PFLAG matriarch Marilyn Keller died Dec. 30, 2013, several weeks after suffering a stroke while visiting California to celebrate her 85th birthday.
For decades, Keller was among the most consistent and visible PFLAG activists working for LGBT equality in Illinois.
Funeral services will be Friday, Jan. 3 at 10 a.m., Chicago Jewish Funerals, 8851 Skokie Blvd, Skokie, Ill.
Marilyn Keller was a lifelong Chicagoan, raised in Logan Square and moving in Niles in the 1950s. But the 10 miles from city to suburb are nothing in comparison to her journey as the mother of two gay children.
In 1976 her daughter Lynn called from college to say she was a lesbian. Marilyn and her husband Jerry encouraged Lynn to seek psychiatric counseling before it was "too late." Then in the early 1980s their son, Irwin, came out to them. This was a painful period for them. They were now two for two, and they knew that something had to give.
They worked up the nerve to visit Chicago PFLAG and, more remarkable, they went back. Marilyn joined a "Mothers of Gays" subgroup of mostly Jewish women, meeting monthly in Skokie. Things began to change. With these women with whom she shared something unusual and meaningful, she began to put down roots in the LGBT movement and to flourish there.
In 1991, the Kellers' synagogue approached them about starting a PFLAG chapter there. They agreed and Glenview PFLAG was born. More than 20 years later, the chapter (now in Deerfield) continues to thrive, serving a new generation of parents.
"PFLAG Glenview was an instrumental component in the spread of Gay-Straight Alliances throughout the Chicago suburban schools in the 1990s and 2000s," said Toni Armstrong Jr., former youth leadership development and scholarship coordinator with Chicago's chapter of GLSEN (Gay, Lesbian and Straight Education Network). "And having the unfailing support of the Kellers was a real driver. Certainly at schools like Maine Eastwhere both of their children went to high schoolit helped immensely to have parental support. Marilyn in particular helped secure funding for Maine East to sponsor dances where kids from all Chicagoland GSAs could attend. There's simply no counting how many young people'sand LGBT teachers'lives she changed for the better."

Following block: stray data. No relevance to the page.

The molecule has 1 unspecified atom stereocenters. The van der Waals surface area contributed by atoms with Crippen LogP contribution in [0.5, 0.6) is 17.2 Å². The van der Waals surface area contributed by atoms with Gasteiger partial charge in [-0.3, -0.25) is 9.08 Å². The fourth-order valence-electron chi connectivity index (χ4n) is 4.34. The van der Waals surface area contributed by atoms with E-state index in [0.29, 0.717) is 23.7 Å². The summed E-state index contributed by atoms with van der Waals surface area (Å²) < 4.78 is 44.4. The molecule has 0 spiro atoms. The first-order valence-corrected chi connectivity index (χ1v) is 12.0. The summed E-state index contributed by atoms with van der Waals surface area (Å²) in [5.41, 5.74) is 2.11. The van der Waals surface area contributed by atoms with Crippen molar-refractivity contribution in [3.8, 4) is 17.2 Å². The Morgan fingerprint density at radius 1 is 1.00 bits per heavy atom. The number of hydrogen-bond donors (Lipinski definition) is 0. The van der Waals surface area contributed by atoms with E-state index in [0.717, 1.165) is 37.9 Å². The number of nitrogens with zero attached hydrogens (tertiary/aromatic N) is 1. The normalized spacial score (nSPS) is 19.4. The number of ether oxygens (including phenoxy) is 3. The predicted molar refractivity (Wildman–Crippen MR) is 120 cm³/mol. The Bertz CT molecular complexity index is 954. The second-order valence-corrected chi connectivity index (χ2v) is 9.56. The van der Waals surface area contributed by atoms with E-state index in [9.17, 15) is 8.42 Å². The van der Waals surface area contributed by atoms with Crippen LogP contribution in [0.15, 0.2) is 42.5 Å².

Marilyn, on her own since Jerry's death in 2000, became equally comfortable presiding over a meeting, assembling a newsletter, collecting donations in gay bars and knocking on legislators' doors in Springfield.
Marilyn grew up in an extended family that organized itself around charitable workfor her, working to improve the world was simply what families did. It was how you cemented your connections and expressed your love. Marilyn grew to realize that her children faced injustice and this became her life mission. Being an activist (and surrogate mom to countless LGBT Chicagoans) is how she expressed her love for her children, and how she created family wherever she goes.
Keller was among the mothers featured in the 2012 Windy City Times book MOM: A Tribute to Mothers of LGBTs, pictured with her children Irwin and Lynn Keller.
In addition to Lynn and Irwin, was mother-in-law to Oren Slozberg,and "mother-out-law" of Anne and Suegee Tamar-Mattis, and grandmother of Squid and Ari Tamar-Mattis
If you would like to make a contribution in her memory, send it to PFLAG-Deerfield, 1201 Lake Cook Rd., Deerfield, IL 60015. Mark the check "Marilyn Keller Fund."